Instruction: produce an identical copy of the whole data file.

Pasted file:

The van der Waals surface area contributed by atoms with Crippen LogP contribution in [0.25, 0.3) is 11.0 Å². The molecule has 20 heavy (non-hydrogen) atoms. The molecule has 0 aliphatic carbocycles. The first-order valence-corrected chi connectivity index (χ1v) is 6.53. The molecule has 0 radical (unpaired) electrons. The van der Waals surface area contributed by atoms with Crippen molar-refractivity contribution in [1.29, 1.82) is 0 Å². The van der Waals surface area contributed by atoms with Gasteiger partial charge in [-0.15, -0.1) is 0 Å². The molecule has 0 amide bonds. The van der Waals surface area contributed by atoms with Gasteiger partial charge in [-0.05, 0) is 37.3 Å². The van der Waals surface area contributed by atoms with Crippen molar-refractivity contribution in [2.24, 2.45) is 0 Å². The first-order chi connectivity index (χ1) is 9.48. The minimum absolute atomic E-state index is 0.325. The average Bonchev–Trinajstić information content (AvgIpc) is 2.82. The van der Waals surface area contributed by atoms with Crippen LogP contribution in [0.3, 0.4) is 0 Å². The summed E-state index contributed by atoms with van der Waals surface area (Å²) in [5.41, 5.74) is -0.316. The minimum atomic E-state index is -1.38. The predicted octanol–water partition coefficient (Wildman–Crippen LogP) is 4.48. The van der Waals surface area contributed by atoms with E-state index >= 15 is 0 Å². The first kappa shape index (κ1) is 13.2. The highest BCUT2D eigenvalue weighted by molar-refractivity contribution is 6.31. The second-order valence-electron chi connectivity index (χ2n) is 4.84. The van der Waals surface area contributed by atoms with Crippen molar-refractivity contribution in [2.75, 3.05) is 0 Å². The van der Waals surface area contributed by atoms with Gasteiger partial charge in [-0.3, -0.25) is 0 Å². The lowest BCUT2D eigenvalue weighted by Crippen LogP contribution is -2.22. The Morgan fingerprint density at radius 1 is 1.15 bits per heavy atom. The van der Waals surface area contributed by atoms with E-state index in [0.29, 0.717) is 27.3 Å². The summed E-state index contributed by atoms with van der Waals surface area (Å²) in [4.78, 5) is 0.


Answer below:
The van der Waals surface area contributed by atoms with Crippen LogP contribution in [0.25, 0.3) is 11.0 Å². The molecule has 20 heavy (non-hydrogen) atoms. The molecule has 0 aliphatic carbocycles. The first-order valence-corrected chi connectivity index (χ1v) is 6.53. The molecule has 0 radical (unpaired) electrons. The van der Waals surface area contributed by atoms with Crippen molar-refractivity contribution in [1.29, 1.82) is 0 Å². The van der Waals surface area contributed by atoms with Gasteiger partial charge in [-0.15, -0.1) is 0 Å². The molecule has 0 amide bonds. The van der Waals surface area contributed by atoms with Gasteiger partial charge in [-0.05, 0) is 37.3 Å². The van der Waals surface area contributed by atoms with Crippen molar-refractivity contribution in [2.24, 2.45) is 0 Å². The first-order chi connectivity index (χ1) is 9.48. The minimum absolute atomic E-state index is 0.325. The average Bonchev–Trinajstić information content (AvgIpc) is 2.82. The van der Waals surface area contributed by atoms with Crippen LogP contribution in [0.3, 0.4) is 0 Å². The summed E-state index contributed by atoms with van der Waals surface area (Å²) in [5.41, 5.74) is -0.316. The minimum atomic E-state index is -1.38. The predicted octanol–water partition coefficient (Wildman–Crippen LogP) is 4.48. The van der Waals surface area contributed by atoms with E-state index >= 15 is 0 Å². The first kappa shape index (κ1) is 13.2. The highest BCUT2D eigenvalue weighted by molar-refractivity contribution is 6.31. The second-order valence-electron chi connectivity index (χ2n) is 4.84. The van der Waals surface area contributed by atoms with Crippen molar-refractivity contribution in [2.75, 3.05) is 0 Å². The van der Waals surface area contributed by atoms with Gasteiger partial charge in [-0.3, -0.25) is 0 Å². The lowest BCUT2D eigenvalue weighted by Crippen LogP contribution is -2.22. The Morgan fingerprint density at radius 1 is 1.15 bits per heavy atom. The van der Waals surface area contributed by atoms with E-state index in [0.29, 0.717) is 27.3 Å². The summed E-state index contributed by atoms with van der Waals surface area (Å²) in [4.78, 5) is 0.